Take a heating system as an example. Ebbatson says his consultancy employs the ‘choose by advantage’ technique, which has the consultant engineer determine the client’s various priorities, whether it be maintenance concerns, capital costs, acoustics, comfort or carbon emissions, and has the client rank these numerically in order of importance. Based on a simple scorecard, the client is steered towards the best decision.

“The difficult part for us to assess when we’re doing life cycle costing is the maintenance cost generally speaking,” says Ebbatson. “So that is certainly useful part of using Guide M.”

Indeed, Guide M provides much needed insight into maintenance issues. It explains, for example, how to set up a maintenance strategy, which makes it easier to achieve statutory compliance. 

Maintenance contractors and FM consultants advising organisations on strategy should be familiar with Guide M, says Stevens. as many FMs are not technical experts. They may well be experts in their particular field, but most will have experience in the softer rather than harder FM. They don’t have “fundamental engineering experience”.

He adds: “This document gives them the knowledge they need. It doesn’t teach them how to be engineers; it teaches them how to maintain their engineering assets and it can be read easily by technical and non-technical staff.”

Saving librarians and others 

Farman recalls how when he was working on the original guide, he came across a story of a librarian thrust into an FM role. 

“This is a fairly typical story in the industry – let’s be honest,” says Farman, “and to some extent, I had in my mind’s eye the librarian who suddenly found herself dropped into becoming a facilities manager and asks, ‘how on earth do I do this?’” He notes that Guide M would have been the answer to her prayers.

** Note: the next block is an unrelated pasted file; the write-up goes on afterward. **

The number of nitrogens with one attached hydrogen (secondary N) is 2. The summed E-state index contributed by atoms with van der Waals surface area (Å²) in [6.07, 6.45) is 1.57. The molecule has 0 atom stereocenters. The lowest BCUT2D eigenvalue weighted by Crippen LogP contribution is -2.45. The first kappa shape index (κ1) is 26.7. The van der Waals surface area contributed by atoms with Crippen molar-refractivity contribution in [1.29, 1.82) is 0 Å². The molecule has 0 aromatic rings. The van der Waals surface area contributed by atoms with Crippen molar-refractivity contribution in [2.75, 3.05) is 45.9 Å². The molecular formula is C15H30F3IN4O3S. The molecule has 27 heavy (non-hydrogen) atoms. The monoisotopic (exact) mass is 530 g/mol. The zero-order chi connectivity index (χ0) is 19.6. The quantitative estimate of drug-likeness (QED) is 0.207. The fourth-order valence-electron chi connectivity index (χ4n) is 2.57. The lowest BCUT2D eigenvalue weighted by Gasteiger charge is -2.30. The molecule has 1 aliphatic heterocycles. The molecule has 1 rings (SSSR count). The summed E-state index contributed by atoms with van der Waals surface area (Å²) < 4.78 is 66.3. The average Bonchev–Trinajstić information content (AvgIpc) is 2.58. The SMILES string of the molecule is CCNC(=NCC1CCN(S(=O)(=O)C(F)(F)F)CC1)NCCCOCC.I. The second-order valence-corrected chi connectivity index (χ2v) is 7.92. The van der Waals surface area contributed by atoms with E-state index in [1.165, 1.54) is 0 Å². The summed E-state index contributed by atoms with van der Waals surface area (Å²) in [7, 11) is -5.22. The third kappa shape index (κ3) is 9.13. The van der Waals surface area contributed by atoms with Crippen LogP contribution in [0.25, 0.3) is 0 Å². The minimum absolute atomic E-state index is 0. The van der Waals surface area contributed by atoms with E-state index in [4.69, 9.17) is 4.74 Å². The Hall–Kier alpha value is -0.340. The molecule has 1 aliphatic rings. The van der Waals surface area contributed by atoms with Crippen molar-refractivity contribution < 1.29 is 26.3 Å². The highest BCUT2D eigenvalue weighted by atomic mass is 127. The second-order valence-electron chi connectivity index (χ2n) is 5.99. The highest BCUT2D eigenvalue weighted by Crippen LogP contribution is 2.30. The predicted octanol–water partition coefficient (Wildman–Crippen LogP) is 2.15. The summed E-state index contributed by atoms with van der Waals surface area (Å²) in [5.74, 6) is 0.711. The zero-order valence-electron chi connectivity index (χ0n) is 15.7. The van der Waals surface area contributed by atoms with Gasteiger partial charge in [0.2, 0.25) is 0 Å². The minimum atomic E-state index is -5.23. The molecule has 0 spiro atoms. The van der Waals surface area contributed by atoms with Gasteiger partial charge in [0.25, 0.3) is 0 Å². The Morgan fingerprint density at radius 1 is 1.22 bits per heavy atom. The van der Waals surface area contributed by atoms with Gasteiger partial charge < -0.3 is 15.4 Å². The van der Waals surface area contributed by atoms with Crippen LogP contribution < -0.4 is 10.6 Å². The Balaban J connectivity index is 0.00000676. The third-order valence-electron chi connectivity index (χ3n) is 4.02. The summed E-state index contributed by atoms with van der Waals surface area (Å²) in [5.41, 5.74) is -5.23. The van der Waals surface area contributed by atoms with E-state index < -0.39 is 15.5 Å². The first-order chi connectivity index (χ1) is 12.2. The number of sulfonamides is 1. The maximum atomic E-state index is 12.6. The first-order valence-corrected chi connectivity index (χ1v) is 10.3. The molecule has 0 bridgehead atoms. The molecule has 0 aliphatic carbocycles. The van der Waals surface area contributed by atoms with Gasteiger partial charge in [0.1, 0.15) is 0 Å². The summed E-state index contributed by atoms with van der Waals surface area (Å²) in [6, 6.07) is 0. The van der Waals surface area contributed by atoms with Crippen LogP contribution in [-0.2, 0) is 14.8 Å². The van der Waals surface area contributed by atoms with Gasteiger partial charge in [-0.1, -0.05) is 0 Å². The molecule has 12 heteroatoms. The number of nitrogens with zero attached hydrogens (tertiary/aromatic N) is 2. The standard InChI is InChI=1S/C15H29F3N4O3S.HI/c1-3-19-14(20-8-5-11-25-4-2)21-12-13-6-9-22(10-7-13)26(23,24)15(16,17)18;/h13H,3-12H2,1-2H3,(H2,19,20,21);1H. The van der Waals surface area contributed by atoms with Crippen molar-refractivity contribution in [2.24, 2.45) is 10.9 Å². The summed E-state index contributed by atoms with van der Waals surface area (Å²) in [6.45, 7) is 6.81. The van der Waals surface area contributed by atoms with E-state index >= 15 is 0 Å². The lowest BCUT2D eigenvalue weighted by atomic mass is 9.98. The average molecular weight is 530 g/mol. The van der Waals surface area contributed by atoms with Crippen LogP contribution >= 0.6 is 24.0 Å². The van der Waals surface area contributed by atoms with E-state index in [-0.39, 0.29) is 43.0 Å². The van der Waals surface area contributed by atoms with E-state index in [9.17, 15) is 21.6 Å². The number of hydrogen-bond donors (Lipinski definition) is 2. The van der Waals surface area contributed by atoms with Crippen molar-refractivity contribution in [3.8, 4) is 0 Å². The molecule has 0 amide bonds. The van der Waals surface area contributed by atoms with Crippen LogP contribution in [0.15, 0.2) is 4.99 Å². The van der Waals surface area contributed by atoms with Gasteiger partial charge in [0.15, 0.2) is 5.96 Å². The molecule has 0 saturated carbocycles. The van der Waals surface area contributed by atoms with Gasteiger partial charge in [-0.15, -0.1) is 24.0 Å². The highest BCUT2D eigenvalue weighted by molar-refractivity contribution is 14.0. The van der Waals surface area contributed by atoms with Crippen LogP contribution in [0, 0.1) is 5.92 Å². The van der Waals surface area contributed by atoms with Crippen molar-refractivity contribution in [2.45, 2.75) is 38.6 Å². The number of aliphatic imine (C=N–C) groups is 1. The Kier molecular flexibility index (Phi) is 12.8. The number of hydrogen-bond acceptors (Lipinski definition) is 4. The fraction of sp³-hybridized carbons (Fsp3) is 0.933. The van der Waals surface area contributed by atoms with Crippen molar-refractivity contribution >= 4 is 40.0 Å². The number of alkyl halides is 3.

For Harris, “[Guide M] is designed to scratch the surface of all the things you need to do when you operate and maintain a building. It’s written to allow you to dip into each chapter as you need it rather than read it from cover to cover. I’d refer to it as an FM’s bible and if you haven’t got it you’ll be missing something in your day job.”

Guide M is useful to anyone in charge of a building that is more than a single dwelling. “There are bits in it that would help even a residents’ association looking after communal facilities,” says Harris. “FM can cover a diverse range of services and no one can be an expert in everything. This guide gives you everything to support the running of the building services and supports the reader to consider best practice management.”

Stevens notes how FM is the newest professional discipline in the commercial and property sector, while “building services and the standards around them have existed for decades”. Guide M captures all of these important standards of best practice. He lists water hygiene, air management, electrical testing and inspection as examples. 

“I know one of the British standards deals with management systems and the next review of Guide M will probably pick up recommendations made in these British standards but it will still focus on maintenance, which is what its specialist subject matter is,” adds Stevens.

But guides are never comprehensive and as times change and better practice is devised, they need to be revised. 

“Section 5 talks about energy efficiency and it says CHPs are highly carbon-efficient and a highly economic method of providing heat and power,” Ebbatson explains. “Nowadays, or at least in the near future, we’d probably question that.”

With the changes to the electric grid and it being “greened up significantly”, he says the entire case for CHP has changed, especially when looking at it from a carbon perspective. “You have to use your expertise to interpret what you’re reading even with something published by CIBSE.”

Guide M will play a defining role for emerging international FM standards, but its future iterations will also need to draw from industry shifts that have gone before.

Emma Potter